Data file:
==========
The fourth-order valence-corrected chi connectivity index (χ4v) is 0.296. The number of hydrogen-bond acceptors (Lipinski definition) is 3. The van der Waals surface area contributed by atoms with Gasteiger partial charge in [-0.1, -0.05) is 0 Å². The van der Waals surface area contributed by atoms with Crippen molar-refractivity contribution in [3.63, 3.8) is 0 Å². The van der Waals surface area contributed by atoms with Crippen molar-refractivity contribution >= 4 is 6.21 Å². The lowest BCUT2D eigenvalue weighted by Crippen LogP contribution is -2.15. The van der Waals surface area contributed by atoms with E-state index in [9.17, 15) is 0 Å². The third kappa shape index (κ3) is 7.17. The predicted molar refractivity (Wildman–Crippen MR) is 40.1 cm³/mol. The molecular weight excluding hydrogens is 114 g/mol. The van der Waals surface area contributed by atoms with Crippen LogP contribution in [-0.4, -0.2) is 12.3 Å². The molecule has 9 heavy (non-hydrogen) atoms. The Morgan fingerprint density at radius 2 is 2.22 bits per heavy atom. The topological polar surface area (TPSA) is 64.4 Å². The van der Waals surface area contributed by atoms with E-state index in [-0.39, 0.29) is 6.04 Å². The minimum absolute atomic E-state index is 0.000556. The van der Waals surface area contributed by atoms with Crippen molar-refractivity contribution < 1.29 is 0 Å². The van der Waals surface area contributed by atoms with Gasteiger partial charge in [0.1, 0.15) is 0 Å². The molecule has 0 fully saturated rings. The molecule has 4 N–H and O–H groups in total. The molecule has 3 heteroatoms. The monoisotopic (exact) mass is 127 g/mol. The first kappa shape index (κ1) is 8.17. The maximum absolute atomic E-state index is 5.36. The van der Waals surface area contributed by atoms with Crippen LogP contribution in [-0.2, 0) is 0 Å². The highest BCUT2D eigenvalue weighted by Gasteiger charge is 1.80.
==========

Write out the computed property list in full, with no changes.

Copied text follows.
The fourth-order valence-corrected chi connectivity index (χ4v) is 0.296. The number of hydrogen-bond acceptors (Lipinski definition) is 3. The van der Waals surface area contributed by atoms with Gasteiger partial charge in [-0.1, -0.05) is 0 Å². The van der Waals surface area contributed by atoms with Crippen molar-refractivity contribution in [3.63, 3.8) is 0 Å². The van der Waals surface area contributed by atoms with Crippen molar-refractivity contribution >= 4 is 6.21 Å². The lowest BCUT2D eigenvalue weighted by Crippen LogP contribution is -2.15. The van der Waals surface area contributed by atoms with E-state index in [9.17, 15) is 0 Å². The third kappa shape index (κ3) is 7.17. The predicted molar refractivity (Wildman–Crippen MR) is 40.1 cm³/mol. The molecular weight excluding hydrogens is 114 g/mol. The van der Waals surface area contributed by atoms with Crippen LogP contribution in [-0.4, -0.2) is 12.3 Å². The molecule has 9 heavy (non-hydrogen) atoms. The Morgan fingerprint density at radius 2 is 2.22 bits per heavy atom. The topological polar surface area (TPSA) is 64.4 Å². The van der Waals surface area contributed by atoms with E-state index in [-0.39, 0.29) is 6.04 Å². The minimum absolute atomic E-state index is 0.000556. The van der Waals surface area contributed by atoms with Crippen molar-refractivity contribution < 1.29 is 0 Å². The van der Waals surface area contributed by atoms with Gasteiger partial charge in [0.1, 0.15) is 0 Å². The molecule has 0 fully saturated rings. The molecule has 4 N–H and O–H groups in total. The molecule has 3 heteroatoms. The monoisotopic (exact) mass is 127 g/mol. The first kappa shape index (κ1) is 8.17. The maximum absolute atomic E-state index is 5.36. The van der Waals surface area contributed by atoms with Crippen LogP contribution in [-0.2, 0) is 0 Å². The highest BCUT2D eigenvalue weighted by Gasteiger charge is 1.80.